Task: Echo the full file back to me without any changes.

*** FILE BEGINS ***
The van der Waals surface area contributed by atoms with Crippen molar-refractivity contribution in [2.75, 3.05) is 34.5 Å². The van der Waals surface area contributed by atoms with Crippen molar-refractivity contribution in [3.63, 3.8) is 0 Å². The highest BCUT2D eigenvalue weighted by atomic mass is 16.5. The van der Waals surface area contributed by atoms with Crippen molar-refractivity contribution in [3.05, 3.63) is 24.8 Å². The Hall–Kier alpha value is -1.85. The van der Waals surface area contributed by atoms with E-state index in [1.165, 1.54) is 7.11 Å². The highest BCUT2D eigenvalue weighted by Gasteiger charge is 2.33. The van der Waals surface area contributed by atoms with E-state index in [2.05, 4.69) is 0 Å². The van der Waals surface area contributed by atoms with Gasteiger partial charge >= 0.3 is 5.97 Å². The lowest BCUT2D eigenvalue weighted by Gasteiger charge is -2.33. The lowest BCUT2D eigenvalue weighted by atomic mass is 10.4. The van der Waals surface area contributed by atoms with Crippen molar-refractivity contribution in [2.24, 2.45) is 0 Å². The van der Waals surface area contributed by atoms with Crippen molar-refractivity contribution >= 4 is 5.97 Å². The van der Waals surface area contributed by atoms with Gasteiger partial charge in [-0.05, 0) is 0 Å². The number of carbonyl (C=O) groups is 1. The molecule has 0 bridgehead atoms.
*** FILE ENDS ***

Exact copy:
The van der Waals surface area contributed by atoms with Crippen molar-refractivity contribution in [2.75, 3.05) is 34.5 Å². The van der Waals surface area contributed by atoms with Crippen molar-refractivity contribution in [3.63, 3.8) is 0 Å². The highest BCUT2D eigenvalue weighted by atomic mass is 16.5. The van der Waals surface area contributed by atoms with Crippen molar-refractivity contribution in [3.05, 3.63) is 24.8 Å². The Hall–Kier alpha value is -1.85. The van der Waals surface area contributed by atoms with E-state index in [1.165, 1.54) is 7.11 Å². The highest BCUT2D eigenvalue weighted by Gasteiger charge is 2.33. The van der Waals surface area contributed by atoms with E-state index in [2.05, 4.69) is 0 Å². The van der Waals surface area contributed by atoms with Gasteiger partial charge >= 0.3 is 5.97 Å². The lowest BCUT2D eigenvalue weighted by Gasteiger charge is -2.33. The lowest BCUT2D eigenvalue weighted by atomic mass is 10.4. The van der Waals surface area contributed by atoms with Crippen molar-refractivity contribution in [2.24, 2.45) is 0 Å². The van der Waals surface area contributed by atoms with Crippen molar-refractivity contribution >= 4 is 5.97 Å². The van der Waals surface area contributed by atoms with Gasteiger partial charge in [-0.05, 0) is 0 Å². The number of carbonyl (C=O) groups is 1. The molecule has 0 bridgehead atoms.